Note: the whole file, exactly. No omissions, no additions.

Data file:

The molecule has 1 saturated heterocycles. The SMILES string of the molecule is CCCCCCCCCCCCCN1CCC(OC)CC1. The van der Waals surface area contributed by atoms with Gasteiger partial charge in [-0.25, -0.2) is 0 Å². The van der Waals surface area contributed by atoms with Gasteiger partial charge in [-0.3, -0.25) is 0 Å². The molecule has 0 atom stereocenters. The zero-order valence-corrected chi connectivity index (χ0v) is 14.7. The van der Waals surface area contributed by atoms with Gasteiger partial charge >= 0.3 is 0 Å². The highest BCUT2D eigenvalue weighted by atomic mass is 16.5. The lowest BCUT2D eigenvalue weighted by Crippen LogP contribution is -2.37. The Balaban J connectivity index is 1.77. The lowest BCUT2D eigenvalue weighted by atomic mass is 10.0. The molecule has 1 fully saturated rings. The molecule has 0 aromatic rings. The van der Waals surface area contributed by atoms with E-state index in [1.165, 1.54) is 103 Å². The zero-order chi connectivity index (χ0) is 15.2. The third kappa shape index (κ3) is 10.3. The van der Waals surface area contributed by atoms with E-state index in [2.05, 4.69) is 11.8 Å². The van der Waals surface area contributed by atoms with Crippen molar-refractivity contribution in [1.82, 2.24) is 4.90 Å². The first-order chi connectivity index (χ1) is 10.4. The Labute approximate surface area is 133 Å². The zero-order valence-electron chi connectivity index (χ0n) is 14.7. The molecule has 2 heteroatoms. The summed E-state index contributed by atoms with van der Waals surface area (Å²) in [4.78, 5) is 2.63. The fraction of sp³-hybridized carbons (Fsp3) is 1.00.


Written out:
The molecule has 1 saturated heterocycles. The SMILES string of the molecule is CCCCCCCCCCCCCN1CCC(OC)CC1. The van der Waals surface area contributed by atoms with Gasteiger partial charge in [-0.25, -0.2) is 0 Å². The van der Waals surface area contributed by atoms with Gasteiger partial charge in [-0.3, -0.25) is 0 Å². The molecule has 0 atom stereocenters. The zero-order valence-corrected chi connectivity index (χ0v) is 14.7. The van der Waals surface area contributed by atoms with Gasteiger partial charge >= 0.3 is 0 Å². The highest BCUT2D eigenvalue weighted by atomic mass is 16.5. The lowest BCUT2D eigenvalue weighted by Crippen LogP contribution is -2.37. The Balaban J connectivity index is 1.77. The lowest BCUT2D eigenvalue weighted by atomic mass is 10.0. The molecule has 1 fully saturated rings. The molecule has 0 aromatic rings. The van der Waals surface area contributed by atoms with E-state index in [1.165, 1.54) is 103 Å². The zero-order chi connectivity index (χ0) is 15.2. The third kappa shape index (κ3) is 10.3. The van der Waals surface area contributed by atoms with E-state index in [2.05, 4.69) is 11.8 Å². The van der Waals surface area contributed by atoms with Crippen molar-refractivity contribution in [1.82, 2.24) is 4.90 Å². The first-order chi connectivity index (χ1) is 10.4. The Labute approximate surface area is 133 Å². The zero-order valence-electron chi connectivity index (χ0n) is 14.7. The molecule has 2 heteroatoms. The summed E-state index contributed by atoms with van der Waals surface area (Å²) in [4.78, 5) is 2.63. The fraction of sp³-hybridized carbons (Fsp3) is 1.00.